In a 1962 letter to Robert Wallsten, John Steinbeck advised, “If you are using dialogue—say it aloud as you write it. Only then will it have the sound of speech.”
I don’t entirely subscribe to this philosophy. Dialog in fiction doesn’t resemble real speech. People stop and start, hem and haw, talk in circles. Fictional dialog, unless the author is making a point, is devoid of most of these quirks. To demonstrate how ditzy Rita is in the Dexter novels, author Jeff Lindsay usually has her start a sentence several times without ever reaching the conclusion. People don’t really talk the way they do in Elmore Leonard’s novels, even though he’s a master of dialog. Well, they do on Justified, but mostly people only wish they could talk that way.
Still there is a value in reading aloud. Not just your own work, either.
For the past several years, I’ve gotten into the habit of reading to my wife. She enjoys hearing the sound of my voice, she says, and I’m happy to comply. We have a number of go-to authors who write straightforward and charming stories. We enjoy Alexander McCall Smith, for example, author of the #1 Ladies’ Detective Agency mysteries, as well as a number of other series. I’m currently reading The Last Storyteller by Frank Delaney, the most recent in a series featuring an Irish man who, in the 1950s, works for the Folklore Society gathering and recording oral traditions. Every now and then I attempt a brogue, just for the fun of it.
Last year, I read aloud two Bradbury books: Dandelion Wine and Something Wicked This Way Comes. Bradbury’s language is magical and florid, but it was interesting to see how different his style was in these two books. In the former, there are copious colorful metaphors, but the language is fairly direct. The latter almost broke my tongue when reading aloud. Sentences that started off in one direction shifted halfway through and took off in another. Searching for the right way to emphasize words meant sometimes quickly reading ahead to figure out what it was going to be about. Occasionally the sentences came out feeling leaden and clunky, but when I realized what he’d written, I’d go back and took a second stab at them. It was an edifying experience. More recently I read Death is a Lonely Business and had much the same experience. I think that’s one reason why Bradbury has virtually no imitators. I still can’t figure out how he does what he does.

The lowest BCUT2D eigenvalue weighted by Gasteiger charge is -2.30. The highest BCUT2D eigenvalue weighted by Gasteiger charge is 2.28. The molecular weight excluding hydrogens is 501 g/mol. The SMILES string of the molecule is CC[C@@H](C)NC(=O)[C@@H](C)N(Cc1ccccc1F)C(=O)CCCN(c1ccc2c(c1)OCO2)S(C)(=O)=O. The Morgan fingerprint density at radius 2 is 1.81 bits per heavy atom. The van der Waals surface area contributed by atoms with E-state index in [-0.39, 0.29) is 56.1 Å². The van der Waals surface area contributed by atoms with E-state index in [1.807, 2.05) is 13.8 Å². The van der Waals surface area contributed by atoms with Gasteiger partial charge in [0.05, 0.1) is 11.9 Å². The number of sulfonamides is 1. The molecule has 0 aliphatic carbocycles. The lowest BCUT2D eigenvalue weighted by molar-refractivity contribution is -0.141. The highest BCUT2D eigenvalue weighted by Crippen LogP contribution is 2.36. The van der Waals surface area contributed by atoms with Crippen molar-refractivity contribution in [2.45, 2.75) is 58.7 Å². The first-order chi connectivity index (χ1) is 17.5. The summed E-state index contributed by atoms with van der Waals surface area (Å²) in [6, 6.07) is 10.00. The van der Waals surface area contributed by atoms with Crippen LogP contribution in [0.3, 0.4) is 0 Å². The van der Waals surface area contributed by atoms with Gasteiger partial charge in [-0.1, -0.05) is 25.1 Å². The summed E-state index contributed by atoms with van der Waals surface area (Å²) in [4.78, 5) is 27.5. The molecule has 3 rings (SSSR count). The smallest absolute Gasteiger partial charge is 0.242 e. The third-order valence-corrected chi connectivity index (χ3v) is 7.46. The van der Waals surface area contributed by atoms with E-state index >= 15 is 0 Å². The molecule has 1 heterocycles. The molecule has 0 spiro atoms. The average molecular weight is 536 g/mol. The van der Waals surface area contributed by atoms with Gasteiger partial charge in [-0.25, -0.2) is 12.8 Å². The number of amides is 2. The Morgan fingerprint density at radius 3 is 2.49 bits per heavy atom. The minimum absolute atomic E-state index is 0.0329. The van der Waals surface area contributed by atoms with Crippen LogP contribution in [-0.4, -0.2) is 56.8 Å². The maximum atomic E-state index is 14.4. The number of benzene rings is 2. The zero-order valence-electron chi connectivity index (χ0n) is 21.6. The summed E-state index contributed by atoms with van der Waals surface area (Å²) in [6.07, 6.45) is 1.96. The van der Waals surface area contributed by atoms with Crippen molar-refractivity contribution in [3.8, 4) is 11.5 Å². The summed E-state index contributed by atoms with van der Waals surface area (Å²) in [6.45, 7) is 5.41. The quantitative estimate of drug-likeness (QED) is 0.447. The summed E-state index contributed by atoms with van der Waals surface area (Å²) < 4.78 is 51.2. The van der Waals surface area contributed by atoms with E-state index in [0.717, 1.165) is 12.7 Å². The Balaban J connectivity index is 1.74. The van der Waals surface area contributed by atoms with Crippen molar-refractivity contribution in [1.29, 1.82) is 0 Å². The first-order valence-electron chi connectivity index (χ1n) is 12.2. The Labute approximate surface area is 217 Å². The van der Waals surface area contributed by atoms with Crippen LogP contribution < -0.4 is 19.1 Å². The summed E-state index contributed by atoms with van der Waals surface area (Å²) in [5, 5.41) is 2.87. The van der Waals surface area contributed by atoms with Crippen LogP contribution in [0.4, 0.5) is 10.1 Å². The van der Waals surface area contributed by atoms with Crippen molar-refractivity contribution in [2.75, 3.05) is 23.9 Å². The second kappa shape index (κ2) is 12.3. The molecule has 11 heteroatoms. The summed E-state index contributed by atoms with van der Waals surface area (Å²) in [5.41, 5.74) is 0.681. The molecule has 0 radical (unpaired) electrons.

One of the final things I do with a work of short fiction is read it aloud to myself. Now, prose isn’t designed to be read out loud, at least not primarily. Prose is for the printed page, and the process of reading is quite different from reading aloud. As I discovered, Bradbury is much easier to read inside my head. However, one of the surest ways of finding things that will sound clumsy and clunky, whether read aloud or internally, is to read them out loud. If you stumble over your own words, imagine what it will be like for another reader. If a transition catches you by surprise or feels awkward, it will stick out. You’ll hear the echo of awkwardness in your own voice. You’ll feel your own confusion. It’s also a great way to find typos because you are forced to read every word and not skim, the way you might if reading internally.
I reserve this process until the very end, because there’s no point in finding those last few clunkers if you’re just going to rearrange the story substantially afterwards. Who knows how many awkward things you’ll end up inserting.
Did I read this essay out loud before I posted it? Well, honestly, no. But maybe I should have. Read it aloud to yourselves and let me know where I went wrong!